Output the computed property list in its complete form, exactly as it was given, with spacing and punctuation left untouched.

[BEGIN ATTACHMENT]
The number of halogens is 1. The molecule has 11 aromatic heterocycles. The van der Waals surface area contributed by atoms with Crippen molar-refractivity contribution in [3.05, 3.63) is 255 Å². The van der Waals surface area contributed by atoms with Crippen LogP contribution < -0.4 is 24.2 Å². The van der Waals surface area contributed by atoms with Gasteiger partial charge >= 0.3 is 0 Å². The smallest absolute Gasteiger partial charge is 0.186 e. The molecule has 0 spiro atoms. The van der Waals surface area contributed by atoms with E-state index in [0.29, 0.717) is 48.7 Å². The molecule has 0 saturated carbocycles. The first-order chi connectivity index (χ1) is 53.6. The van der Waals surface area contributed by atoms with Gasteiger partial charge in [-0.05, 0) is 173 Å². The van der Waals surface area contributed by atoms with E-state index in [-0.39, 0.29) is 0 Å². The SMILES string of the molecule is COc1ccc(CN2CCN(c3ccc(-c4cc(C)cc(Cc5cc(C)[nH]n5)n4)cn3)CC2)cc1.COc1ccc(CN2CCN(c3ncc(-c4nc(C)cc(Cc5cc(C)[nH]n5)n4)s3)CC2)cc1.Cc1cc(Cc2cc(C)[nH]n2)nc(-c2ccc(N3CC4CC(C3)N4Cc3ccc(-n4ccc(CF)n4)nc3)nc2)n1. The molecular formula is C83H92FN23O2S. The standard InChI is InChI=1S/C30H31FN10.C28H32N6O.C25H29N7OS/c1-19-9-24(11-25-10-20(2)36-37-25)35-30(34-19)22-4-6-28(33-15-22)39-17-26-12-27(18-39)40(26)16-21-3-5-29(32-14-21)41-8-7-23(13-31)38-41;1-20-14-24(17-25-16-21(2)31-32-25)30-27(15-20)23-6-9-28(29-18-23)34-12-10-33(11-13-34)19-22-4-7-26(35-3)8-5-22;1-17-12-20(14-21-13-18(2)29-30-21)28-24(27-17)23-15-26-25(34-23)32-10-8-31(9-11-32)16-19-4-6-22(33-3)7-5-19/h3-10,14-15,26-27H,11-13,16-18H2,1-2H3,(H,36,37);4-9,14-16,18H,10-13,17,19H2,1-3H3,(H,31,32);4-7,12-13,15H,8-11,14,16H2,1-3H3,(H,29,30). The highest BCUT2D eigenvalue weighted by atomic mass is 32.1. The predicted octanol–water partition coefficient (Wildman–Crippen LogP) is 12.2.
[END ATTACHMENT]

The number of halogens is 1. The molecule has 11 aromatic heterocycles. The van der Waals surface area contributed by atoms with Crippen molar-refractivity contribution in [3.05, 3.63) is 255 Å². The van der Waals surface area contributed by atoms with Crippen LogP contribution < -0.4 is 24.2 Å². The van der Waals surface area contributed by atoms with Gasteiger partial charge >= 0.3 is 0 Å². The smallest absolute Gasteiger partial charge is 0.186 e. The molecule has 0 spiro atoms. The van der Waals surface area contributed by atoms with E-state index in [0.29, 0.717) is 48.7 Å². The molecule has 0 saturated carbocycles. The first-order chi connectivity index (χ1) is 53.6. The van der Waals surface area contributed by atoms with Gasteiger partial charge in [-0.05, 0) is 173 Å². The van der Waals surface area contributed by atoms with E-state index in [-0.39, 0.29) is 0 Å². The SMILES string of the molecule is COc1ccc(CN2CCN(c3ccc(-c4cc(C)cc(Cc5cc(C)[nH]n5)n4)cn3)CC2)cc1.COc1ccc(CN2CCN(c3ncc(-c4nc(C)cc(Cc5cc(C)[nH]n5)n4)s3)CC2)cc1.Cc1cc(Cc2cc(C)[nH]n2)nc(-c2ccc(N3CC4CC(C3)N4Cc3ccc(-n4ccc(CF)n4)nc3)nc2)n1. The molecular formula is C83H92FN23O2S. The standard InChI is InChI=1S/C30H31FN10.C28H32N6O.C25H29N7OS/c1-19-9-24(11-25-10-20(2)36-37-25)35-30(34-19)22-4-6-28(33-15-22)39-17-26-12-27(18-39)40(26)16-21-3-5-29(32-14-21)41-8-7-23(13-31)38-41;1-20-14-24(17-25-16-21(2)31-32-25)30-27(15-20)23-6-9-28(29-18-23)34-12-10-33(11-13-34)19-22-4-7-26(35-3)8-5-22;1-17-12-20(14-21-13-18(2)29-30-21)28-24(27-17)23-15-26-25(34-23)32-10-8-31(9-11-32)16-19-4-6-22(33-3)7-5-19/h3-10,14-15,26-27H,11-13,16-18H2,1-2H3,(H,36,37);4-9,14-16,18H,10-13,17,19H2,1-3H3,(H,31,32);4-7,12-13,15H,8-11,14,16H2,1-3H3,(H,29,30). The highest BCUT2D eigenvalue weighted by atomic mass is 32.1. The predicted octanol–water partition coefficient (Wildman–Crippen LogP) is 12.2.